What's Trending | POV | Sep 7, 2016

“Scheduling-Plus” is a Way to Reduce Income Volatility

EPIC Insights

One of the most important things that we could do to reduce income volatility for contingent workers and workers with ever-changing schedules would be to build on San Francisco’s scheduling law requiring more predictable hours.

Mariel Beasley | Duke University

● Point Of View

Mariel Beasley is Senior Applied Researcher at the Center for Advanced Hindsight and Co-Director of the Common Cents Lab at Duke University. Her behavioral economics research focuses on financial decision-making of low- to moderate-income households. Here, she shares insights on how to address the income volatility that many of these households face.


By Mariel Beasey

One of the most important things that we could do to reduce income volatility for contingent workers and workers with ever-changing schedules would be to build on San Francisco’s scheduling law requiring more predictable hours. In addition to predictable hours, people need more consistent schedules, with a contractually set number of work hours on specific days and times, and more consistent income.

Giving workers at least two weeks’ notice about their schedules helps, but it does not do enough to help workers mitigate the variability in their income and schedules. Having a steady schedule—working 15 hours every Monday and Wednesday, for example—enables you to plan for child-care needs only once, work out a schedule for a second job, and know what your weekly income will be.

Then, if a worker is scheduled for less than the 15 hours, underemployment insurance or wage insurance would make up the difference in pay. Like other social-insurance models, employers and workers would pay into a pooled fund that could be required for employers above a certain size.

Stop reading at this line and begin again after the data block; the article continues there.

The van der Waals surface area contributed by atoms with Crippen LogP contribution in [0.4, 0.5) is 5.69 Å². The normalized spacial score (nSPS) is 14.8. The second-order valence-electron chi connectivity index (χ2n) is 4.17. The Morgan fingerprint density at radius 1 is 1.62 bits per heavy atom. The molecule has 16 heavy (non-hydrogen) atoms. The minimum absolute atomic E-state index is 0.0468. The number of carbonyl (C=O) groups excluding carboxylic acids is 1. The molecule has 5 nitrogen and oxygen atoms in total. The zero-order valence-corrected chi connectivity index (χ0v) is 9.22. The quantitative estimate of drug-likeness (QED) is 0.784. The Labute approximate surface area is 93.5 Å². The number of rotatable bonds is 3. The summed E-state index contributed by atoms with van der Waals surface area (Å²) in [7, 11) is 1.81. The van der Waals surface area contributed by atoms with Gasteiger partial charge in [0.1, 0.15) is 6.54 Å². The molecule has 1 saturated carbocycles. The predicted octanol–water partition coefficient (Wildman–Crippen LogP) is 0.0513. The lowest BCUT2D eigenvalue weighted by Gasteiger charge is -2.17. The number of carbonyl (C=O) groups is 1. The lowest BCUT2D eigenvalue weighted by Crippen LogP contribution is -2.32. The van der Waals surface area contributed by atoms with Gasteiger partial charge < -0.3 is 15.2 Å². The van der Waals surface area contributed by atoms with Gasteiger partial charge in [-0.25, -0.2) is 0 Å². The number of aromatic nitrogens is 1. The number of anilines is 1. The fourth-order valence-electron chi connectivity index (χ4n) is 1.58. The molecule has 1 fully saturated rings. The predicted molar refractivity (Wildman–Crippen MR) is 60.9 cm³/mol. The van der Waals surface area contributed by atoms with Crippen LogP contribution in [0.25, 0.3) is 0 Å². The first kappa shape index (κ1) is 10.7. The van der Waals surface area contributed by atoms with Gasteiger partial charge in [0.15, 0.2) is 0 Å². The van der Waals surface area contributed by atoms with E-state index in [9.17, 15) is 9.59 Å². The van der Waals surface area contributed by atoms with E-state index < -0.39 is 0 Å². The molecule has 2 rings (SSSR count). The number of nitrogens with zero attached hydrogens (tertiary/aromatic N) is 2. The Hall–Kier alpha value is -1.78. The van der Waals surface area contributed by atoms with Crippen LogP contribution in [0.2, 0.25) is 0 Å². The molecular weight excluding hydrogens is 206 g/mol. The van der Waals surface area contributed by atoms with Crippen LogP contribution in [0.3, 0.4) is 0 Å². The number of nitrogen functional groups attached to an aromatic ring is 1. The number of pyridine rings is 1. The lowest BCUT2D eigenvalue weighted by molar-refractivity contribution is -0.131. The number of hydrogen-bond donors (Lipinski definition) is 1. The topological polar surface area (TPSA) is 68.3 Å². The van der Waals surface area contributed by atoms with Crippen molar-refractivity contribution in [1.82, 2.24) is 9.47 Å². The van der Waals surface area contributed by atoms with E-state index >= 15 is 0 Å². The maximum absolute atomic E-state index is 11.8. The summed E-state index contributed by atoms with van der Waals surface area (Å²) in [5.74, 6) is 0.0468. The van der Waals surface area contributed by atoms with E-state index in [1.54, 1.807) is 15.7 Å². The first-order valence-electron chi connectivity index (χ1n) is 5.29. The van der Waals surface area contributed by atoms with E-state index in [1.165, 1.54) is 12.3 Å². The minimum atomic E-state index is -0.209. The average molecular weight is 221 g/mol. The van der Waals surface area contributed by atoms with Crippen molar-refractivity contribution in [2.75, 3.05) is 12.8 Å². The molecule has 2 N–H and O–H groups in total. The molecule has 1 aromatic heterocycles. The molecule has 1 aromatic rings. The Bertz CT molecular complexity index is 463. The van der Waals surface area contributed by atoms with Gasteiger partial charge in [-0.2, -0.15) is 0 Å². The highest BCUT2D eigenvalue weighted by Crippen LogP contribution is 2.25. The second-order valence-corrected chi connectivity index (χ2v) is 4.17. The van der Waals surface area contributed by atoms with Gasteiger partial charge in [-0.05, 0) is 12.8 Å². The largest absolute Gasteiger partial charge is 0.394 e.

In tandem with this, workers need greater ability to easily and successfully exercise their “right to request” hours, which is part of the San Francisco law. Most employees do not request specific hours, potentially due to procrastination, limited attention, or fear of potential retaliation, so it’s an unusual person who asserts their rights in the workplace. Employers and other people who regularly interact with employees could ask workers during the hiring process or on a regular basis if they have scheduling requests. This could be tested with willing employers before requiring it for all employers.

While the long-term, national goal is to increase consistency and predictability in scheduling and income, an alternative short-term approach would be to redesign credit products and build more automated savings programs for people with volatile incomes. So, instead of making fixed monthly loan payments, workers could make payments based on their earnings, with higher payments in high-deposit months. Lower-income months could be offset with a peak-month savings product, into which money from higher-earnings months would be automatically deposited, or through variable monthly EITC payments.

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INCOME VOLATILITY|CONSUMER DEBT

Income volatility is not a discrete, boutique problem. It's a new normal for American households.

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